Dennis Doherty, Prior Scientific Inc.
Researchers using live-cell fluorescence often have to examine samples repeatedly to observe changes over time. Viewing multiple samples in three dimensions as a time-lapse movie is common in labs such as the Nikon Imaging Center at Harvard Medical School in Boston. But before automated imaging platforms that combine a stage, focus motor, filter wheel and shutter were developed, this type of high-resolution fluorescence was nearly impossible.
Prior Scientific’s filter wheel system fits onto the excitation and emission ports of a microscope and can be run from a single controller or from a keypad.
Creating a time-lapse movie enables the researcher to document details of a process and to quantify pertinent data. It involves a series of steps, snapping images at different positions, with different filters and at different intervals, and integrating them to provide a complete set of clear, in-focus, detailed three-dimensional images.
Each step sounds fairly simple, yet the process would be impossible without the precise movements of a stage and focus, and the speed of a filter wheel and shutter. According to Nikon Imaging Center lab director Jennifer Waters Shuler, there is no way to position samples accurately by hand, let alone manipulate them quickly enough. Prior Scientific Inc. of Rockland, Mass., has supplied the center with automated filter wheels and shutters.
Prior’s high-speed shutters are used alone or in conjunction with filter wheels. Minimizing the exposure time the specimen has to the many forms of light used in fluorescence imaging is critical to ensuring a long usable sample life.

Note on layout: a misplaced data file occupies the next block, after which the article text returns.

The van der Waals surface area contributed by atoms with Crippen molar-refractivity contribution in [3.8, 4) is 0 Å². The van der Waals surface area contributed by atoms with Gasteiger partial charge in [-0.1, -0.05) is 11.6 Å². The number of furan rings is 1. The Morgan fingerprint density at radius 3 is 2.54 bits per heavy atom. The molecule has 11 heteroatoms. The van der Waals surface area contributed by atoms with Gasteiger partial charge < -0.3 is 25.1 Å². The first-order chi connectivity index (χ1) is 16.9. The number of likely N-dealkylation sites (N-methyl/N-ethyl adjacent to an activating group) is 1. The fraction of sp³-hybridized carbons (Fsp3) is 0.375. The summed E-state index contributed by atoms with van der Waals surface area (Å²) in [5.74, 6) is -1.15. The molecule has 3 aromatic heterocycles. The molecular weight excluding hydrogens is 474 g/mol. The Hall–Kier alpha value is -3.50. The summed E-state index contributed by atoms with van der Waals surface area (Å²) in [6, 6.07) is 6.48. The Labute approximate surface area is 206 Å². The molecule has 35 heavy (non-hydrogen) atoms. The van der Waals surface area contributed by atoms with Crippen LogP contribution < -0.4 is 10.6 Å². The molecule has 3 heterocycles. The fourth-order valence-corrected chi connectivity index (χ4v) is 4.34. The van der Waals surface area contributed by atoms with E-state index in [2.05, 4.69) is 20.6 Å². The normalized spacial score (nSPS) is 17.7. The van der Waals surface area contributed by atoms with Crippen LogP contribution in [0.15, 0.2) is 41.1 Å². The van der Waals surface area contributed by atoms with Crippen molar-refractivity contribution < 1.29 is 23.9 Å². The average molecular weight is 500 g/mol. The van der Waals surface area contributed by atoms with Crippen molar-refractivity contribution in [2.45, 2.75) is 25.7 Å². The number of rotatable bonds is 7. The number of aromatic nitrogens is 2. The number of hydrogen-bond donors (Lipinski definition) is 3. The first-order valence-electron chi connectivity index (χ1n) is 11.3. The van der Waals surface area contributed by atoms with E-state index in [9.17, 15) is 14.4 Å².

A typical routine for such applications as transference between two cells would be to first find the X, Y and Z areas of interest on the prepared sample. If, for example, there are three areas with groups of cells of interest, each area will require four fields of view in X and Y and eight focal planes (Z) to cover completely. This requires navigation to 32 planes. Filters must be used in each focal plane to provide the single-color images that will be integrated into a multicolor image. Typically, a red, a green and a blue image are taken. That’s three images and six shutter moves per focal plane, for a total of 96 images.
To capture these, the camera is triggered 96 times, but there are also 32 position-translation moves at submicron resolution and 96 filter moves, and the shutter will open and close 192 times. Perhaps it’s determined that images must be taken in five-minute intervals over one hour. That’s 13 sets, or 416 submicron-resolution repeatable translation moves, 1248 filter wheel positions and images captured, and 2496 shutter moves. And that is only for the first of three areas of interest.
Software can control and synchronize the movements of the hardware, and can stitch, place and deconvolve the images into a series that can be played as a movie. Important are how accurate the intervals are in the different Z planes for deconvolution, and how accurately the stage moves so that the images in the X and Y planes fit together side by side and on top of one another. If the positioning is not accurate, the finished product will not be of high quality.
The speed of the data being processed also is important, because an image cannot be captured until the previous one is completed. And because hundreds of images are being taken at a high rate of speed, download speed and storage capacity are critical.
Clearly, today’s microscopy demands automated imaging platforms. Without continuing advances and developments in automation as well as in optics, cameras, computers and software, research would be painfully slow and data collection far less accurate. Years ago, science drove the research, but now technology is the prerequisite.
Contact: Dennis Doherty, Eastern Regional Sales Manager, Prior Scientific Inc., Rockland, Mass.; +1 (800) 877-2234; fax: +1 (781) 878-8736; e-mail: firstname.lastname@example.org.